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Surplus lines brokers will no longer fight with 52 different regulators to achieve some sanity with regulation. Now they can deal with a single state regulator.

By  Scott Sinder and John Fielding

Signing the massive financial services regulatory reform legislation into law in July near Independence Day wais appropriate since the new law includes surplus lines regulatory reform, which is something The Council has pursued for a long time.

Starting in July 2011, surplus lines transactions will be freed. They will be governed solely by the rules of the insured’s home state, and all premium taxes arising out of the placement of a surplus lines policy will be paid only to the insured’s home state, following that state’s requirements.

Policyholders are likely to see an influx of new surplus lines products because the Holy Grail for property-casualty carriers has been deregulation of policy rates and forms. But in the surplus lines market, that reality already exists. The new deregulated surplus lines market changes compliance requirements in five fundamental ways:

Premium taxes: The home state of the insured will now have sole regulatory authority over the collection and allocation of surplus lines premium taxes. “Home state” is defined as the state where an insured maintains its principal place of business or its principal residence. If, however, no part of the insured risk is located in that state, then the home state will be the one where the greatest percentage of the insured’s taxable premium is located.

The new law prohibits any state (other than the insured’s home state) from requiring any premium-tax payment for surplus lines insurance. This means that surplus lines brokers will submit a single premium-tax payment on a surplus lines transaction to the insured’s home state. There will be no more separate payments to each state where a covered risk exists.

The new law leaves it to the states to determine allocation of surplus lines premium tax payments among themselves. Brokers likely will still have to provide the home state with documentation regarding allocation by state of the risks covered by a transaction so the states can then determine how to allocate the premium tax.

Single-state compliance: The single-state compliance regime applies to the full panoply of surplus lines placement requirements: obtaining declinations from the admitted market before placing a policy in the non-admitted market; placing surplus lines coverage only with insurers that meet the state’s eligibility requirements, filing submissions, etc.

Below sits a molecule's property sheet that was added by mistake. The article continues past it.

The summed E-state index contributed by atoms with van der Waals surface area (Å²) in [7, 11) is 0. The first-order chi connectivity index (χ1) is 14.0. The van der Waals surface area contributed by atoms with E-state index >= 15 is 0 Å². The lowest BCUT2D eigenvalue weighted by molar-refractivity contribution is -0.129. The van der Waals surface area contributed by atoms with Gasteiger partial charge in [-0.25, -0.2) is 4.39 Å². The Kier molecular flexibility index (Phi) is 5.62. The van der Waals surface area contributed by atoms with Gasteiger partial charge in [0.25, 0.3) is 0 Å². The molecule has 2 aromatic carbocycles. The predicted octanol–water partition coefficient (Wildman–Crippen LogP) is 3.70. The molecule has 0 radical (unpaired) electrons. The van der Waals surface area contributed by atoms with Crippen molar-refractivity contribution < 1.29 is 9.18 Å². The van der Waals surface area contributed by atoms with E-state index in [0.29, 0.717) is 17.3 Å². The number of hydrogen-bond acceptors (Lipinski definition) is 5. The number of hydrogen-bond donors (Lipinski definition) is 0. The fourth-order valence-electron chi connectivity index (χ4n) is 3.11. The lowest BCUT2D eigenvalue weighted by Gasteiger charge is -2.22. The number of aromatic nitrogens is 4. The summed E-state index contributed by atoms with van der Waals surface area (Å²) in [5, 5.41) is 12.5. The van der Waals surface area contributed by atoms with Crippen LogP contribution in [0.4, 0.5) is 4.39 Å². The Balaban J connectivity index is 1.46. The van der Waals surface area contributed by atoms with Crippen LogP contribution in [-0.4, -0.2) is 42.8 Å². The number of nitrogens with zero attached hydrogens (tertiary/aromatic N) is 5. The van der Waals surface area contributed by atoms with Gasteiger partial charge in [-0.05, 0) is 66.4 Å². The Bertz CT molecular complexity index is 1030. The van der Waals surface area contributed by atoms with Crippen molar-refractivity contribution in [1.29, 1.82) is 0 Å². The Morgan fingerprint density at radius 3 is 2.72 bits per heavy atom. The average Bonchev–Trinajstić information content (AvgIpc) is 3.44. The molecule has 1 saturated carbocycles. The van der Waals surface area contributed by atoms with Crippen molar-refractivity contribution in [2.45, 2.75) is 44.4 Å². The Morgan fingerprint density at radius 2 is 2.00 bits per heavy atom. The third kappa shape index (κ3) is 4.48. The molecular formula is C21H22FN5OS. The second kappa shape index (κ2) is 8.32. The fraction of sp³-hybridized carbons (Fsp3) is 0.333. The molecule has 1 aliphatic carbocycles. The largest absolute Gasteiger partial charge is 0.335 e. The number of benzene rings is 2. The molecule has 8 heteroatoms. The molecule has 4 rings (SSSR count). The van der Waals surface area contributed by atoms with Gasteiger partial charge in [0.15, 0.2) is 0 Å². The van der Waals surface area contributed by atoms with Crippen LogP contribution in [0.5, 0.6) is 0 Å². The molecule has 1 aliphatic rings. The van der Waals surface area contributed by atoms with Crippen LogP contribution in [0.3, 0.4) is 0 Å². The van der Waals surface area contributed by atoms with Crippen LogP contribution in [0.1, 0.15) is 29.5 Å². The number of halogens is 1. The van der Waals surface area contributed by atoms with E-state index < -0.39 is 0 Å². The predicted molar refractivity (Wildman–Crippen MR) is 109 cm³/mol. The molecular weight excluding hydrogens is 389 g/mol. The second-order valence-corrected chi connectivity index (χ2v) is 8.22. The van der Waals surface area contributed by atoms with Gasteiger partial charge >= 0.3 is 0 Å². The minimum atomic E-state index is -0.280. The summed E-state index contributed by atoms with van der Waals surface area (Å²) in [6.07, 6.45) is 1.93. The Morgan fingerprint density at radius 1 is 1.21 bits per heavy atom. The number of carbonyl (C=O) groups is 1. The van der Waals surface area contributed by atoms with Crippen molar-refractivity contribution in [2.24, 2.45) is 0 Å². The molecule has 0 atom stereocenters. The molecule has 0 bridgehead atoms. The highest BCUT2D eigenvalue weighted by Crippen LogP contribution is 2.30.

Insurer eligibility: The financial criteria that states use to determine the eligibility of surplus lines insurers varies by state, but under the new law, eligibility requirements will be uniform across the country. The law requires that all standards conform to the National Association of Insurance Commissioners’ Non-Admitted Insurance Model Act or a compact or other agreement among the states that supersedes that model act. States must also permit placement of surplus lines coverage with non-admitted insurers domiciled outside the U.S. that are listed on the NAIC’s Quarterly Listing of Alien Insurers.

Commercial purchaser exemption: The new law establishes a single definition of an “exempt commercial purchaser” and a single exemption standard for all states. Under that provision, no diligent search in the admitted market is required (therefore, a broker can go directly to the surplus lines market) to place a policy for an exempt commercial purchaser, if:

  • The broker has disclosed to the exempt commercial purchaser that coverage may be available from the admitted market, which may provide greater protection with more regulatory oversight, and
  • The exempt commercial purchaser has requested in writing that the broker procure or place the coverage with a surplus lines insurer.

An “exempt commercial purchaser” is a purchaser of commercial insurance that:

  • Employs or retains a qualified risk manager (also defined in the bill) to negotiate insurance coverage;
  • Has paid aggregate nationwide commercial property and casualty insurance premiums in excess of $100,000 in the preceding 12 months; and
  • Meets at least one of the following criteria: possesses a net worth in excess of $20 million; generates annual revenues in excess of $50 million; employs more than 500 full-time employees or is a member of an affiliated group employing more than 1,000 employees; is a not-for-profit organization or public entity generating annual budgeted expenditures of at least $30 million; or is a municipality with a population of more than 50,000.

Surplus lines broker licensing: The federal law prohibits any state except the insured’s home state from requiring the insured’s surplus lines broker to be licensed to sell, solicit or negotiate coverage. Beginning in July 2012, the new law will prohibit a state from collecting broker and brokerage licensing fees unless the state participates in the NAIC’s national insurance producer licensing database. This provides an incentive for states to utilize the NAIC’s uniform producer licensing applications and to license surplus lines brokers through the National Insurance Producer Registry.

Free at last. Happy belated Independence Day!

Sinder, a partner at Steptoe & Johnson, is CIAB General Counsel. Fielding is of counsel at Steptoe & Johnson.


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